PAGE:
A poignant tribute to the bravery of the men of West Norfolk who died nearly 100 years ago in the hell of Gallipoli was held on Saturday.
Numerous Royal British Legion standards and members of the Sea, Army and Air Cadets corps were on parade at St Nicholas Parish Church in Dersingham for the annual commemoration of the World War I campaign in 1915.
In particular, this village service is to remember the men of Sandringham Company, 5th Battalion Royal Norfolk Regiment who numbered amongst their dead.
Among these were the royal estate’s former agent Captain Frank Beck and 18 of the estate’s former workers.
Capt Beck and his men were the subject of a television drama starring David Jason in 1999 called All The King’s Men.
As they entered the church, 42F (King’s Lynn) Sqn, Air Training Corps Cadet Sergeant Jack Savage and his brother Lance Corporal Tom Savage of the Sandringham Detachment of the Norfolk Army Cadet Corps handed the congregation sprigs of the herb rosemary.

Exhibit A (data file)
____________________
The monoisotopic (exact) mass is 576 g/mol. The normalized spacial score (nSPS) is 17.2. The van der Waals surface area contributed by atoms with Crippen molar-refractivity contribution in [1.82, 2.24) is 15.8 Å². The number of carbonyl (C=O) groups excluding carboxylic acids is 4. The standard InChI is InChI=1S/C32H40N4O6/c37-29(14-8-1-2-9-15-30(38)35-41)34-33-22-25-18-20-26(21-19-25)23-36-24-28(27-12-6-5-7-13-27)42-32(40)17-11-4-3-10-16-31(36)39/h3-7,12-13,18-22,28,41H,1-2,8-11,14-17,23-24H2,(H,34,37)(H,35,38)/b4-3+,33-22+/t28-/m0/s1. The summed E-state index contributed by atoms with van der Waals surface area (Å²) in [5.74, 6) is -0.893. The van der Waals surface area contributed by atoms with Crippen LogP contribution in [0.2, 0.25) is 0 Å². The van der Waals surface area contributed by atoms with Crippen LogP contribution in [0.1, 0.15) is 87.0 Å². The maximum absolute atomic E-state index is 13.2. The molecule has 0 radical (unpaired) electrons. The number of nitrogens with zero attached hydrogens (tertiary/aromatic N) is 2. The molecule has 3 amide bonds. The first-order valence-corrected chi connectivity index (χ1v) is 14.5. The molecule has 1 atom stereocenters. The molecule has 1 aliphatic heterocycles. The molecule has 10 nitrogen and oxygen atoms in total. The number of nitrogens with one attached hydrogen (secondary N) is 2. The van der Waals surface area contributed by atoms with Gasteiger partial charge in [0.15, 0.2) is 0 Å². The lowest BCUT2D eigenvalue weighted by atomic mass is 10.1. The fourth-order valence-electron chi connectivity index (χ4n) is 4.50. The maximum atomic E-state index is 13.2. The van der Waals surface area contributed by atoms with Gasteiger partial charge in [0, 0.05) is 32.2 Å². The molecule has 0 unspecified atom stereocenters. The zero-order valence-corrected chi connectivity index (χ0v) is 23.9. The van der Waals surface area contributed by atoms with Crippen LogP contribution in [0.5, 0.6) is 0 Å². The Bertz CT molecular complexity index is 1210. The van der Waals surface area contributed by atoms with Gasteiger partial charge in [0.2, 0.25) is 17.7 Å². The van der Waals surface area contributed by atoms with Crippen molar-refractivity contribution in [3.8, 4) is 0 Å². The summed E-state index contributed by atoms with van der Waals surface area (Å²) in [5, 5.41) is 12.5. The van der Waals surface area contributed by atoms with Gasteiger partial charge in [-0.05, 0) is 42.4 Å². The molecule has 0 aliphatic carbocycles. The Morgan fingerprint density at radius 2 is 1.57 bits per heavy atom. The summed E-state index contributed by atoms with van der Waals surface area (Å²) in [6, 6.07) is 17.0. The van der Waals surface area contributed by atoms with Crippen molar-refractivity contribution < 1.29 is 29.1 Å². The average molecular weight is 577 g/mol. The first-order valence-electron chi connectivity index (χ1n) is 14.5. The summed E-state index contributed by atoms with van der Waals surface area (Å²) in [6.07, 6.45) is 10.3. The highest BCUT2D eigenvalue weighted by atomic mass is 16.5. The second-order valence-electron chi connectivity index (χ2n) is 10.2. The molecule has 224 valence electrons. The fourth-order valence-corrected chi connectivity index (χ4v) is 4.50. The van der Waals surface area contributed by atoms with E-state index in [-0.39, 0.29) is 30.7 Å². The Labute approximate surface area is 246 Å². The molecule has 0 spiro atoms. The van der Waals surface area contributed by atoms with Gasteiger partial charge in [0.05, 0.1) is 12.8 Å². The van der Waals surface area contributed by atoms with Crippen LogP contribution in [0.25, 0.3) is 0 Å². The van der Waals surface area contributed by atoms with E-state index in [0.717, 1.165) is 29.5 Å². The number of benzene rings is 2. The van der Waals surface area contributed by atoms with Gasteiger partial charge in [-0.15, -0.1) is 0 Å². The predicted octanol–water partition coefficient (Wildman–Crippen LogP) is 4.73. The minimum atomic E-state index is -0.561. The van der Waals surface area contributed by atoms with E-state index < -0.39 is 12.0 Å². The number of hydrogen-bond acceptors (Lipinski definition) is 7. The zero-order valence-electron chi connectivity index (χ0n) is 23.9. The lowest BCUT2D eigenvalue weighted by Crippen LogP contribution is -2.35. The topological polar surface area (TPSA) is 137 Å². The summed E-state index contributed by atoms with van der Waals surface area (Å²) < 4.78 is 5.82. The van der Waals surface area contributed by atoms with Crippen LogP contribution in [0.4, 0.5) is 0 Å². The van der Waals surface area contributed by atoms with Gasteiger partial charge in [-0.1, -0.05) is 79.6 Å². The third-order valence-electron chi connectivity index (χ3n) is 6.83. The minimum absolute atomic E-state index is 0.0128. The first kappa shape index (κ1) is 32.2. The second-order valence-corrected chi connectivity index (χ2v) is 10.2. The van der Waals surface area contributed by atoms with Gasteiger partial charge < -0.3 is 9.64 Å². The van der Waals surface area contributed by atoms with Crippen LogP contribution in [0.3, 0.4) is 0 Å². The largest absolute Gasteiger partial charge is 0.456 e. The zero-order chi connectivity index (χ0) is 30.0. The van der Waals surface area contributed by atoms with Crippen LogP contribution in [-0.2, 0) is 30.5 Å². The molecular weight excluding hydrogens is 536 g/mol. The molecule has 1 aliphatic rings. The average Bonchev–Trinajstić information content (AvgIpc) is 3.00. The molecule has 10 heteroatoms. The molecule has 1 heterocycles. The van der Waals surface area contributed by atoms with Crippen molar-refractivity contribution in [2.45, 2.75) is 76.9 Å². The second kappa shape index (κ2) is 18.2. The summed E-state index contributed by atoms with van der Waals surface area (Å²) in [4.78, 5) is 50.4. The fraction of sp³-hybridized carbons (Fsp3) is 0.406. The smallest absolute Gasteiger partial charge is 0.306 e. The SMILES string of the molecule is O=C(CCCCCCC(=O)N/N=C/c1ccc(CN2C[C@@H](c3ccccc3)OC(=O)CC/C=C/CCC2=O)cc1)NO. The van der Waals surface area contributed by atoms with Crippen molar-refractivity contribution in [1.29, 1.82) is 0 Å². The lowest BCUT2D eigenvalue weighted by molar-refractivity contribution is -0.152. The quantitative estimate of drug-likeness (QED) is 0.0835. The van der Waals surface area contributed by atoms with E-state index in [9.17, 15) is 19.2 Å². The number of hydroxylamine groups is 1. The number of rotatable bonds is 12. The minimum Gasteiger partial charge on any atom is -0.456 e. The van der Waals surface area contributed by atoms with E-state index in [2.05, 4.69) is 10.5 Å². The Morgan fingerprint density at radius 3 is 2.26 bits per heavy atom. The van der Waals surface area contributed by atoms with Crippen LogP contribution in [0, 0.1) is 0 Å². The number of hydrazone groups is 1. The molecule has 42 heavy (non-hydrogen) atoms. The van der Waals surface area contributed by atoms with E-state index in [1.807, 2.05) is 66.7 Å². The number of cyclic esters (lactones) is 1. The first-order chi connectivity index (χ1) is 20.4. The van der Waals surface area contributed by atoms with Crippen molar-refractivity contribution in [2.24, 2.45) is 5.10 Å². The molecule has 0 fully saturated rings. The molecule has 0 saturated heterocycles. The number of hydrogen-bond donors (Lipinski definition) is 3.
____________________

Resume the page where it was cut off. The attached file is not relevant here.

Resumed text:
This signifies remembrance and is always worn at Gallipoli commemoration services as reminder of the campaign as the herb grows wild on the Gallipoli peninsular.
This 98th anniversary service was led by the Rev Michael Brock and organised by John Crowe of the Gallipoli Association.
The congregation, which grows larger year by year, included Squadron Leader Matthew Grinham, of the Royal Australian Air Force, Captain Andrew Thomas of the Royal New Zealand Army and Colonel Mehmet Calkayis, Army Attaché with the Turkish Embassy.
During the service wreaths were laid in the chapel dedicated to world wars.
The campaign in the Dardinelles peninsula against the German ally of Turkey was conducted by troops from Britain, France, Australia and New Zealand and intended to relieve the stalemate on the Western Front in France and Belgium.
But poorly planned and executed it saw 43,000 British, 47,000 French, and 33,000 Australian and New Zealand (ANZAC) troops killed with many more injured.
The Turkish dead are estimated to have numbered 65,000.